Although the government has promised to replace the current broadcasting law, negotiations in Congress did not advance. As a result, numerous FM radio stations continued to broadcast with temporary licenses pending conclusion of a licensing normalization process. In a radical move, the Federal Broadcasting Committee (COMFER), Argentina's broadcast media regulator, decided to strip Buenos Aires-based Radio Continental of its FM frequency in August, leaving it with an AM frequency only. The move was interpreted as a punishment for the station's editorial position, which supported Argentina's farmers in their tax dispute with the president.
The number of assaults on reporters decreased during the year, but physical attacks, threats, and harassment continued to take place. In February, the car of radio news host Carlos Carvallo was set on fire while parked in the garage of his home. Carvallo has often spoken on the air about illicit financial dealings that allegedly involved the mayor of a neighboring town. On November 14, Fabricio Glibota, a reporter with Radio Universidad and Norte newspaper in Chaco province, was stabbed while covering a clash between municipal employees and street vendors in the provincial capital. Several other journalists were assaulted or threatened during the year, and Radio Uno, located in northwestern Argentina, was forced off the air by an arson attack.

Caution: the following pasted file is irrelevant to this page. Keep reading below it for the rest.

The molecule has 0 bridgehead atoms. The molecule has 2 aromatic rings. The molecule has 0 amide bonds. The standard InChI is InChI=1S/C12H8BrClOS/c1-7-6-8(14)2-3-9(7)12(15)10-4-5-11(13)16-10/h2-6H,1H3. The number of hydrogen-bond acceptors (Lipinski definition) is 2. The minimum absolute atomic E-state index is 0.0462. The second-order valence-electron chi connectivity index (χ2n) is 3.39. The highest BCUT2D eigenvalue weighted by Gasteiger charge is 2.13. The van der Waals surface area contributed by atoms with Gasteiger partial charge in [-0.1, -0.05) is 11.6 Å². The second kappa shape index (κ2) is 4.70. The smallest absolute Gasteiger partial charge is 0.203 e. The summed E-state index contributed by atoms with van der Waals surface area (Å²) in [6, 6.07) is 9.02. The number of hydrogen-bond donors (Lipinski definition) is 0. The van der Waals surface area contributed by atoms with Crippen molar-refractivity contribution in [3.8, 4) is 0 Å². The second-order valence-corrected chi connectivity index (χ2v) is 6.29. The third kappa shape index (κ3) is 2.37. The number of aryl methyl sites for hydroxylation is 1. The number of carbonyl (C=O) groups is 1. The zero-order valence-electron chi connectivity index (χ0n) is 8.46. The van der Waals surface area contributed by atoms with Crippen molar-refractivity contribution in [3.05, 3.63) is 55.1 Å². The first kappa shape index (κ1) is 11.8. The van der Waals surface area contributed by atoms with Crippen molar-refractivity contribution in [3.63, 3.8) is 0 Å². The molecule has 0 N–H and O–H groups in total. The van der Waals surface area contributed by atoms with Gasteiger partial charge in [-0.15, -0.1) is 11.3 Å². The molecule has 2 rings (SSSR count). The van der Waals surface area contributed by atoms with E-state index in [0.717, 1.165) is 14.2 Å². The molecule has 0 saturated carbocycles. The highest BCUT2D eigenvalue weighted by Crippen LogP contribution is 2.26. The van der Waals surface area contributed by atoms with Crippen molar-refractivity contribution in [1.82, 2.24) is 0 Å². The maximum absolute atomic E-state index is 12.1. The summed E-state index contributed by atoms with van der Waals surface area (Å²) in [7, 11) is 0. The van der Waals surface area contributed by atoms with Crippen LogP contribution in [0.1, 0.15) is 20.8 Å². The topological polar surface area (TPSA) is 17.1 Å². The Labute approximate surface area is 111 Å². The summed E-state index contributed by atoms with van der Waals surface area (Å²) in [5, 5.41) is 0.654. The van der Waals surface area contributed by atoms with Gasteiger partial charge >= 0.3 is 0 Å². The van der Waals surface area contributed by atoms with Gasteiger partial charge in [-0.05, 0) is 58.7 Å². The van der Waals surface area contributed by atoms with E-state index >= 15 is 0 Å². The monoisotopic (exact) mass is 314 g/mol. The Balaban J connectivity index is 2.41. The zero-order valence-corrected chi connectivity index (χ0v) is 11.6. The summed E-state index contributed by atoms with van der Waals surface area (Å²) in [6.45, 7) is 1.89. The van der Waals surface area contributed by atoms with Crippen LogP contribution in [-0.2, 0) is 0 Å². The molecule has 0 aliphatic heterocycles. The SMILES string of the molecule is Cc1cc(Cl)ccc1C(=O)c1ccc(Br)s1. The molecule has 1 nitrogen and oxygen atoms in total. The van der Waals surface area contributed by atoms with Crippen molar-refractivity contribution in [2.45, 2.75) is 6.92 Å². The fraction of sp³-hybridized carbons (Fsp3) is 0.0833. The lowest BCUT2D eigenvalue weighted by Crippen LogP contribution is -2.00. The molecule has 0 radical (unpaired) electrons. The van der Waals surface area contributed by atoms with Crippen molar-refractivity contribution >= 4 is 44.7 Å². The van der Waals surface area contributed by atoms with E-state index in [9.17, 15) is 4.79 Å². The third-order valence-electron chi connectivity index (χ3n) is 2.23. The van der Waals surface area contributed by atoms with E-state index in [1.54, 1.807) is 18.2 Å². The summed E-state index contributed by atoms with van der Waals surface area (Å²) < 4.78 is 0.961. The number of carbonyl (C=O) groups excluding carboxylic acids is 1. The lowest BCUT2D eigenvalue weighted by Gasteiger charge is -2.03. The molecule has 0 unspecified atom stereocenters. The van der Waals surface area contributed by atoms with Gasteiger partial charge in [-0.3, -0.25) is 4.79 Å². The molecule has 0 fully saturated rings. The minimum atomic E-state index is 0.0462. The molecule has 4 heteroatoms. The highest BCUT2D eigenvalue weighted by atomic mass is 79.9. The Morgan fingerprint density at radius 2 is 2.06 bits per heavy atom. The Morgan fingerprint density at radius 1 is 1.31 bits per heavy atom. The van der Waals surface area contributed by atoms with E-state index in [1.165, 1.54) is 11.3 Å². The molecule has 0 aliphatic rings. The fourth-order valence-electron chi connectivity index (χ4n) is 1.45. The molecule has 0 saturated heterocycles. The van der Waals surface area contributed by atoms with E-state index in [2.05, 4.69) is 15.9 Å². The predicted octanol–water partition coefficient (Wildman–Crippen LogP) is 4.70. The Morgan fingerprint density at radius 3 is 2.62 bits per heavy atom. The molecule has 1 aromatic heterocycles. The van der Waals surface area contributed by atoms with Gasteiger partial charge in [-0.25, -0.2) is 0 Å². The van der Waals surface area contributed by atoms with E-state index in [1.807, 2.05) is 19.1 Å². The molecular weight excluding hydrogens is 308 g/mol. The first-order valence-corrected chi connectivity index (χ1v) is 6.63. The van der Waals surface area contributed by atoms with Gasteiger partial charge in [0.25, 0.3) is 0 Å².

The country's print media are all privately owned, and the numerous privately owned radio and television stations are able to broadcast mostly without restrictions. While national publications have been hampered by the discretionary use of official advertising budgets, provincial publications have been even more vulnerable owing to weak local private sectors and politically cautious owners. The distribution of government advertising was frequently used as a tool to limit freedom of speech in 2008, a practice termed "soft censorship" that had been institutionalized by former president Nestor Kirchner. In the first half of 2008, the Kirchner administration spent US$52 million on official ads that benefited friendly media outlets – almost 10 percent more than the amount spent in the first half of 2007 – according to the nonpartisan group Association for Civil Rights. The problem persists even though the Supreme Court ruled in 2007 that "the government may not manipulate advertising by giving it to or taking it away from media outlets on the basis of discriminatory criteria." Other nonpartisan groups such as the Citizen Power Foundation criticized the excessive government advertising given to media entrepreneur Rudy Ulloa Igor, formerly Nestor Kirchner's personal chauffeur. Igor's media group comprises a radio station, two television stations, one newspaper, and two production companies. It consistently carried favorable coverage of President Kirchner in 2008.
An estimated 49 percent of Argentina's population had regular access to the internet in 2008. Nonetheless, multiple restraining orders from local judges limited internet users' access to search results from Yahoo! Argentina and Google Argentina. The rulings established that internet search companies must censor search results on their Argentinean sites for information about dozens of plaintiffs, including public figures such as soccer player Diego Maradona and Judge Maria Servini de Cubria . The U.S.-based search companies Google and Yahoo! have unsuccessfully appealed the restraining orders.